The Warehouse: Part Two – Turning a negative experience into a foundation
Just last week, I had a chance to visit one small logistics company that I have been working with recently (we're recommending a customer to use them), called So-Fast (Ota-ku, Tokyo). The owner, Mr. Keiichi Ito, kindly offered to let me take a morning tour of their pick-and-pack operation - which I can tell you brought back a flood of memories for me of my own factory experience as a teenager. The smell of machinery and packaging materials mixes with the sounds of forklifts and lines of workers chatting away as they prepare hundreds of boxes for shipping to customers.
We got to So-Fast just as the morning meetings were taking place. If you've ever been to a Japanese warehouse or factory, it's a memorable experience to watch workers of all ages do their exercises and shout out slogans to each other en mass. At So-Fast they're all wearing hair nets and company overalls for cleanliness, and somehow it reminds me of watching a high-school football team at practice back home.
Actually, the scene also reminds me of just how regulated and paternally controlled the average Japanese worker's company experience is. In dressing up in the same uniform, just like the army, you are giving up some of your personal identity in order to become a team member. Not just the clothing is uniform, other aspects are too. For example, staff cannot afford to be late - not just because some manager will be cross, but instead because a single person missing from the team interrupts the flow of the production line. There is nothing quite like peer group pressure in a work unit to make people arrive on time!
In any case, in watching the "Hai !" chants of the 50 or so So-Fast Japanese employees, I spotted a couple of foreign faces. One person is from SE Asia while the other is from South Africa. The South African fellow is particularly tall and really stands out. Chatting with him later, I found that he had come to Japan for personal rather than economic reasons, but once here needed to work. He decided to take language lessons and quickly started to master the local tongue. But as an unqualified laborer he found it difficult to find work. I guess he could have gone to Hello Work, the government's labor office, since the labor shortage is quite pronounced in Tokyo these days. However, one way or another he got introduced by a friend to Ito-san, the CEO of So-Fast.
Luckily for this South African guy, So-Fast was on a "bit of a tear", receiving increasing numbers of orders from foreign firms choosing to bring in products on their own rather than through some disinterested distribution partner. Since he was already somewhat bilingual (lower 2-kyuu level) and thanks in particular to his size and strength, he was hired as the first non-Asian employee of the company.
Actually, it turned out to be a good move for both parties, because just at that time one clients' home office staff needed specific feedback about inventory from someone directly on the warehouse floor, in English. Believe me, this is a rather unique capability in a smaller size Japanese logistics firm.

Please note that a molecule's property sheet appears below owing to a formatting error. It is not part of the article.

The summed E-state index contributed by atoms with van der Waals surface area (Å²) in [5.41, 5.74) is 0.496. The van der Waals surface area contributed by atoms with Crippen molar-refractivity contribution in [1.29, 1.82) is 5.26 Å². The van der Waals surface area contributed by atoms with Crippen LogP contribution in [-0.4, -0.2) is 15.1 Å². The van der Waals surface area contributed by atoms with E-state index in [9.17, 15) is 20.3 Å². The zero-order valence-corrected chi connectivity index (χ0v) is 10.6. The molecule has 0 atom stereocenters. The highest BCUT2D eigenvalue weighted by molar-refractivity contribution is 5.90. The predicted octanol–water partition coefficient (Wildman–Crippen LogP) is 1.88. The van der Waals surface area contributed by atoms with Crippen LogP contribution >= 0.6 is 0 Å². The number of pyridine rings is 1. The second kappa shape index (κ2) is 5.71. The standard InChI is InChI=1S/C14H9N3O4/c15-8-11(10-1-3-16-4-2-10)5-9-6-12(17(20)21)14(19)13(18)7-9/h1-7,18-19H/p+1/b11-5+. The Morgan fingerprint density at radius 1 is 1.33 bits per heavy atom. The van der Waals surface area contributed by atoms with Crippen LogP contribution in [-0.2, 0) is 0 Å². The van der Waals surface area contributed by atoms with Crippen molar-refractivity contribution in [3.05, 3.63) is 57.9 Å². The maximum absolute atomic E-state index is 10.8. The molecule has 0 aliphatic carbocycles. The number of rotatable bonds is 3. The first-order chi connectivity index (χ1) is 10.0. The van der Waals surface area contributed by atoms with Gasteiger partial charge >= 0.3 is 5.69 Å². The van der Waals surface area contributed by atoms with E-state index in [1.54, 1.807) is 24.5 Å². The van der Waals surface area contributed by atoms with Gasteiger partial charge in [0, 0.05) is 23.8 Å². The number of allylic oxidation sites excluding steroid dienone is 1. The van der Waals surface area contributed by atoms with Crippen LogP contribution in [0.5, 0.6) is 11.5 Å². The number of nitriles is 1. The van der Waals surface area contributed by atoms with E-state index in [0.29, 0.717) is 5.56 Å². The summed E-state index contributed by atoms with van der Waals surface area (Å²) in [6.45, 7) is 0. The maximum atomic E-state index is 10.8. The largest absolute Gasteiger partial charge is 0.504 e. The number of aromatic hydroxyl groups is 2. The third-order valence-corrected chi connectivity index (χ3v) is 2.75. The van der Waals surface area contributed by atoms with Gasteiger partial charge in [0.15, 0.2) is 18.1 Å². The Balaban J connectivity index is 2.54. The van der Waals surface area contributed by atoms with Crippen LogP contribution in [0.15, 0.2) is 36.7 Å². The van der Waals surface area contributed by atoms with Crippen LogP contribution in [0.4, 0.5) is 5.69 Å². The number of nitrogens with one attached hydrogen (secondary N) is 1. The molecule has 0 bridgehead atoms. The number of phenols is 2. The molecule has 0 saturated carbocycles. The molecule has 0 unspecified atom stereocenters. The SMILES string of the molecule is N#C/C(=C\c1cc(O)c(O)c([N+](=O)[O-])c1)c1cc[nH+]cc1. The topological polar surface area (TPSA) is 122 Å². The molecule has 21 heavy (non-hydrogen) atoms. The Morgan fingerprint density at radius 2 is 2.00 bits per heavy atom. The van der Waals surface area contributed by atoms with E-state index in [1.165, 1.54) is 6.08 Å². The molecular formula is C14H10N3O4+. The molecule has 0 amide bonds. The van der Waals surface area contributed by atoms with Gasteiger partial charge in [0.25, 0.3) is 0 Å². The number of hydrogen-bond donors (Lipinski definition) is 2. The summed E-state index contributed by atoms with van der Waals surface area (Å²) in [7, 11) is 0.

Anyways, apparently Ito-shacho likes his new employee so much, he is planning to hire more, and to have them their way into more senior positions.
And this brings me back to the opportunities created by working in a warehouse floor of a small Japanese logistics company. Yes, the work is demanding and repetitive, but it also offers an unprecedented chance to both learn the language in depth from fellow employees who have plenty of time to chat while working, and also to learn the logistics business in detail. While this may sound like the hard way to do it, if you don't have the academic background, the experience goes a long way to make up for a missing degree.
Indeed, I know of several foreigners who have worked their way up in the logistics industry, and who are now in quite senior management positions. Their languages skills, intimate knowledge of how the industry works, as well as personal attributes such as being used to hard work, being precise, being responsive, knowing how to follow instructions, and generally applying the Japanese-style of 120% effort into everything you do, is serving them both very well indeed. When you think about it, what employer wouldn't want staff with these attributes?
The typical career progression path is to first just get the job. Once there, work on the warehouse floor for 1-2 years until you've done your time, and management is satisfied that you know what you are doing without mistakes. Volunteer for and be ready when you are then asked to take on some leadership, either as a foreman overseeing a process line, or a project manager - organizing the end-to-end planning and execution of the receiving, unpacking, preparation, repackaging, and dispatching of a brand new cosmetics or some other consumer product. Another direction is to go with the sales team and become indispensable to the company by virtue of their dependence on you for new projects.
If you choose project management, the elements of success will be your knowing in advance likely problems, identifying them, and informing the client of them during the planning phase, not during execution. Logistics clients love to trust older hands who can tell them what is likely to happen in a given scenario, and how to take steps to prevent just such an occurrence. Just how much they love you will be proven when a competitor offers them a better raw price, but they decide to stay with you as a known quantity.
Once you have gained about 2-3 years of sales and/or PM experience, you are then qualified for higher level management jobs in foreign firms which are bringing in their own products. With your Japanese-language skills, you will be at "prime time" in terms of your career development, and if you are looking for a big jump in salary, this is the time to receive it.